Determination of Fabric Crease Recovery by Shirley Crease Recovery Tester

Name of the Experiment: 
Determination of fabric crease recovery by Shirley Crease Recovery Tester.

Introduction:
Crease is a fold in fabric introduced unintentionally at some stages of processing. Crease or crushing of textile material is a complex effect involving tensile, compressive, flexing and torsional stresses. Crease recovery is a fabric property which indicates the ability of fabric to go back to its original position after creasing.


Objective:
To measure the crease recovery of the given fabric.

Theory:
Crease recovery is a measure of creases resistance, specified quantitatively in terms of crease recovery angle. To measure this, the popular instrument is Shirley crease recovery tester. The instrument consists of a circular dial which carries the clamp for holding the specimen. Directly under the centre of the dial there is a knife edge and an index line for measuring the recovery angle. Crease recovery is determined depending upon this recovery angle. If the angle is 0o then recovery is zero and if the angle is 180o then recovery is full. Crease recovery depends on the construction, twist of yarn, pressure, time etc. Usually crease recovery is more in warp way than in weft way. This is because warp yarns are well in quality, strength, treated with sizing, kept in more tension during weaving etc.

Crease Recovery Tester
Apparatus:  
  1. Crease recovery tester
  2. Scissor
  3. Glass plates
  4. Steel plates
  5. Weight.
Sample:  
  • Cotton woven fabric.
  • Size: 4.4 X 1.5cm.
Atmosphere:  
  • Temperature – 25oC and relative humidity – 67%
  • Standard atmosphere: temperature – 20oC and relative humidity - 65%.
M/c specification:  
  • Name: Wrinkle Recovery Tester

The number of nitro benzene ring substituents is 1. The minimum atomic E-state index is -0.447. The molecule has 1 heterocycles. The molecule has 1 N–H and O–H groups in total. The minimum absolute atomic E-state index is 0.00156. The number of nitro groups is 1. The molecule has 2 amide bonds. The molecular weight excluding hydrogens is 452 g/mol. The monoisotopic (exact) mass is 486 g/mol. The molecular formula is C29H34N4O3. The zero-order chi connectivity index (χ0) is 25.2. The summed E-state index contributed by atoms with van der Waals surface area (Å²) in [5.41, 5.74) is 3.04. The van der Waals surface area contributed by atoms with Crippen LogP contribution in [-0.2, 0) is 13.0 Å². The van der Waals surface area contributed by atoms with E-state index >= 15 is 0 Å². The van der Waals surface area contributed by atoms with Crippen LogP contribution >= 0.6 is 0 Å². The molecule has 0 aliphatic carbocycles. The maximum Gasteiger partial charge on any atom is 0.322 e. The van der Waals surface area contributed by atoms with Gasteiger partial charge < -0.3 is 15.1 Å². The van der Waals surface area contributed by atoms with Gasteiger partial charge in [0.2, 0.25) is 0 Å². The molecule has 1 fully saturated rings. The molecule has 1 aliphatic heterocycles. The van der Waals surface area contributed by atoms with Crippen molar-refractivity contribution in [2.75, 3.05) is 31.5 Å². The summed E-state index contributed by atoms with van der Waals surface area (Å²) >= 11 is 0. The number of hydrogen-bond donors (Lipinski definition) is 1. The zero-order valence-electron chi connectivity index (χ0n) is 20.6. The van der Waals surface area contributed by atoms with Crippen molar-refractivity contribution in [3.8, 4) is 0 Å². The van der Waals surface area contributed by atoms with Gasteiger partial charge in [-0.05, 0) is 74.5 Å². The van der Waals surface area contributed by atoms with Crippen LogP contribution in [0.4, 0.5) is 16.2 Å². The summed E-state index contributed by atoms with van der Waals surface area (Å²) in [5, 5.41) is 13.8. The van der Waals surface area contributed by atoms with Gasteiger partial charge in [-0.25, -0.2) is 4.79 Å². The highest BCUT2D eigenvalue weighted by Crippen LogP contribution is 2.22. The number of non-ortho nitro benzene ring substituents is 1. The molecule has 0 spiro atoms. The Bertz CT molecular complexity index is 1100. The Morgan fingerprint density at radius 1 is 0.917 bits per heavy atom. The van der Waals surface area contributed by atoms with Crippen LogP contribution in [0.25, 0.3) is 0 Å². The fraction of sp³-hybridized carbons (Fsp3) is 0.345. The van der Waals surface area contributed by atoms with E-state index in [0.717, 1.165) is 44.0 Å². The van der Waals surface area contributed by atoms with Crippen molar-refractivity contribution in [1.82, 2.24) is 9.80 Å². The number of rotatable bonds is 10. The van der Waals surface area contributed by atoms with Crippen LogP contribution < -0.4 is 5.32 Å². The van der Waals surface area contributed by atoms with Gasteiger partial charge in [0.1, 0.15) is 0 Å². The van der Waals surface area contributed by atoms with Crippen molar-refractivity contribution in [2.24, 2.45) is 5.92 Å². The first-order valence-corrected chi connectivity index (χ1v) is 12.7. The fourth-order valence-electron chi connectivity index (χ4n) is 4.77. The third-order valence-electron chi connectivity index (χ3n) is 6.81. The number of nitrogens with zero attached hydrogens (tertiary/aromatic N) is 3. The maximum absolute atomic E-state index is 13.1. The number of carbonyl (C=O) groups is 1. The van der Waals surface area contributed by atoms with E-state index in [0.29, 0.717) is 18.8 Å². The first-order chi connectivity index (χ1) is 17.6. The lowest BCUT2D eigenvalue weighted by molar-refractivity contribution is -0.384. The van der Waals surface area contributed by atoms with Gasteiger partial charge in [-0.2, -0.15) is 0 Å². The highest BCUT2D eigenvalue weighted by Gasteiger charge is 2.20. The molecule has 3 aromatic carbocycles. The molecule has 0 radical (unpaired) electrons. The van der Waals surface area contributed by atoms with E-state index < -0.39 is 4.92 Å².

• Brand: TAIEI KAGAKU FEIKI Ltd., Japan
  • Scale: 0o-180o.
Procedure:
  1. The specimen is cut by template and carefully creased by folding in half.
  2. The crease is imparted on fabric by placing it between two glass plates and adding to 500gm weight on it.
  3. After 1 min the weight is removed and the creased fabric is clamped on the instrument.
  4. Then it is allowed to recover from the crease. The recovery time may vary to suit particular creases. Usually it is 1 min.
  5. When crease recovers the dial of the instrument is rotated to keep the free edge of the specimen inline with the knife edge.
  6. The recovery angle is read from the engraved scale.
  7. In this way 10 tests are done in warp way and 10 for weft way.
  8. The mean value of recovery angle is taken and thus crease recovery is measured.
Data:

S/n
Warp
Weft
Recovery angle
Average
Recovery angle
Average
1
70o
57.4o
41o
41.8o
2
40o
39o
3
52o
44o
4
60o
37o
5
65o
48o
Table: Recovery angle obtained from test
Result:  
  1. Crease recovery angle in warp way is 57.4o.
  2. Crease recovery angle in weft way is 41.8o.
Remark:
Crease recovery is determined depending upon the recovery angle. If the angle is 0o then recovery is zero and if the angle is 180o then recovery is full. Here the recovery angle for the given fabric sample is the middle of the range. So it is to say that the crease recovery of the sample fabric is average.


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